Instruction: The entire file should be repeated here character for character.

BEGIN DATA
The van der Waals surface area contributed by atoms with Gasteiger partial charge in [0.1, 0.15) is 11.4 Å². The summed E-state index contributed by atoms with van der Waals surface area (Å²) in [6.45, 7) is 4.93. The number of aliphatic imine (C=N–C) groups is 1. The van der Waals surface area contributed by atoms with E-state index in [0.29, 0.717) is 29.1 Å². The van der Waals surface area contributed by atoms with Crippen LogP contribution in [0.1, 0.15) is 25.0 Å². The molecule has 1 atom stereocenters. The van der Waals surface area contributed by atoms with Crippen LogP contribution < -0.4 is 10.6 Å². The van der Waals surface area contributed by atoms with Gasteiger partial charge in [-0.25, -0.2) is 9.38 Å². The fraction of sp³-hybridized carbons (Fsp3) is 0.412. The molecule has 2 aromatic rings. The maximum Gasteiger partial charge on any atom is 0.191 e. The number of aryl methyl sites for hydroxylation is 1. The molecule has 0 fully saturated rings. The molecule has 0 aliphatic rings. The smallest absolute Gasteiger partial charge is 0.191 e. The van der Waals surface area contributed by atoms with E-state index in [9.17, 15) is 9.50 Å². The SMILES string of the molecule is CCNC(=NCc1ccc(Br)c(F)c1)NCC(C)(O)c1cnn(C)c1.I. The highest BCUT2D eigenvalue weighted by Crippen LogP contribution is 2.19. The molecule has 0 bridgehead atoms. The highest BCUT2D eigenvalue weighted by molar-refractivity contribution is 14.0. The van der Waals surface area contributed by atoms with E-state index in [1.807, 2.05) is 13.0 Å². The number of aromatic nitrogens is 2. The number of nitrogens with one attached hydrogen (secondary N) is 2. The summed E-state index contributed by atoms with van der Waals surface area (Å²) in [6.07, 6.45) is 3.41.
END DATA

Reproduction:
The van der Waals surface area contributed by atoms with Gasteiger partial charge in [0.1, 0.15) is 11.4 Å². The summed E-state index contributed by atoms with van der Waals surface area (Å²) in [6.45, 7) is 4.93. The number of aliphatic imine (C=N–C) groups is 1. The van der Waals surface area contributed by atoms with E-state index in [0.29, 0.717) is 29.1 Å². The van der Waals surface area contributed by atoms with Crippen LogP contribution in [0.1, 0.15) is 25.0 Å². The molecule has 1 atom stereocenters. The van der Waals surface area contributed by atoms with Crippen LogP contribution < -0.4 is 10.6 Å². The van der Waals surface area contributed by atoms with Gasteiger partial charge in [-0.25, -0.2) is 9.38 Å². The fraction of sp³-hybridized carbons (Fsp3) is 0.412. The molecule has 2 aromatic rings. The maximum Gasteiger partial charge on any atom is 0.191 e. The number of aryl methyl sites for hydroxylation is 1. The molecule has 0 fully saturated rings. The molecule has 0 aliphatic rings. The smallest absolute Gasteiger partial charge is 0.191 e. The van der Waals surface area contributed by atoms with E-state index in [9.17, 15) is 9.50 Å². The SMILES string of the molecule is CCNC(=NCc1ccc(Br)c(F)c1)NCC(C)(O)c1cnn(C)c1.I. The highest BCUT2D eigenvalue weighted by Crippen LogP contribution is 2.19. The molecule has 0 bridgehead atoms. The highest BCUT2D eigenvalue weighted by molar-refractivity contribution is 14.0. The van der Waals surface area contributed by atoms with E-state index in [1.807, 2.05) is 13.0 Å². The number of aromatic nitrogens is 2. The number of nitrogens with one attached hydrogen (secondary N) is 2. The summed E-state index contributed by atoms with van der Waals surface area (Å²) in [6.07, 6.45) is 3.41.